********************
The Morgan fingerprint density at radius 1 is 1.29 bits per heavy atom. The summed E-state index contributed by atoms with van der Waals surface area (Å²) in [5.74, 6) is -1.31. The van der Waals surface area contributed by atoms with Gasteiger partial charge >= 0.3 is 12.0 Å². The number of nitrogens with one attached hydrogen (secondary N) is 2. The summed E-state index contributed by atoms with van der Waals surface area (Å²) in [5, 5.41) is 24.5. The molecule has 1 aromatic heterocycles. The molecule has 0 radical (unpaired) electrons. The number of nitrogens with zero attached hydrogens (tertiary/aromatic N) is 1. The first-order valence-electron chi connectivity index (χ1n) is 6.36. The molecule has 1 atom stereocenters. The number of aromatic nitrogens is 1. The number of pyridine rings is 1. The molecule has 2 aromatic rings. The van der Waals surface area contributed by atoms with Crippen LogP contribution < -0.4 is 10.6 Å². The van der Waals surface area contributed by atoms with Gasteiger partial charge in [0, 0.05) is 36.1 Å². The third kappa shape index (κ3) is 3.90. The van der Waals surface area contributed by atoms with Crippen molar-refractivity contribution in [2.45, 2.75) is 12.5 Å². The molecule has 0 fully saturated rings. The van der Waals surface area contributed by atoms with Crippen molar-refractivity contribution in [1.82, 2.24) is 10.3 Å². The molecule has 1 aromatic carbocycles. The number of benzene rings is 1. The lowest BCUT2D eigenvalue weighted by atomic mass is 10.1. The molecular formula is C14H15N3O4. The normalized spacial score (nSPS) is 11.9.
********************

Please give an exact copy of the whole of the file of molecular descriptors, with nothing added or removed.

The Morgan fingerprint density at radius 1 is 1.29 bits per heavy atom. The summed E-state index contributed by atoms with van der Waals surface area (Å²) in [5.74, 6) is -1.31. The van der Waals surface area contributed by atoms with Gasteiger partial charge >= 0.3 is 12.0 Å². The number of nitrogens with one attached hydrogen (secondary N) is 2. The summed E-state index contributed by atoms with van der Waals surface area (Å²) in [5, 5.41) is 24.5. The molecule has 1 aromatic heterocycles. The molecule has 0 radical (unpaired) electrons. The number of nitrogens with zero attached hydrogens (tertiary/aromatic N) is 1. The first-order valence-electron chi connectivity index (χ1n) is 6.36. The molecule has 1 atom stereocenters. The number of aromatic nitrogens is 1. The number of pyridine rings is 1. The molecule has 2 aromatic rings. The van der Waals surface area contributed by atoms with Crippen LogP contribution < -0.4 is 10.6 Å². The van der Waals surface area contributed by atoms with Gasteiger partial charge in [0, 0.05) is 36.1 Å². The third kappa shape index (κ3) is 3.90. The van der Waals surface area contributed by atoms with Crippen molar-refractivity contribution in [2.45, 2.75) is 12.5 Å². The molecule has 0 fully saturated rings. The van der Waals surface area contributed by atoms with Crippen molar-refractivity contribution in [1.82, 2.24) is 10.3 Å². The molecule has 1 aromatic carbocycles. The number of benzene rings is 1. The lowest BCUT2D eigenvalue weighted by atomic mass is 10.1. The molecular formula is C14H15N3O4. The normalized spacial score (nSPS) is 11.9.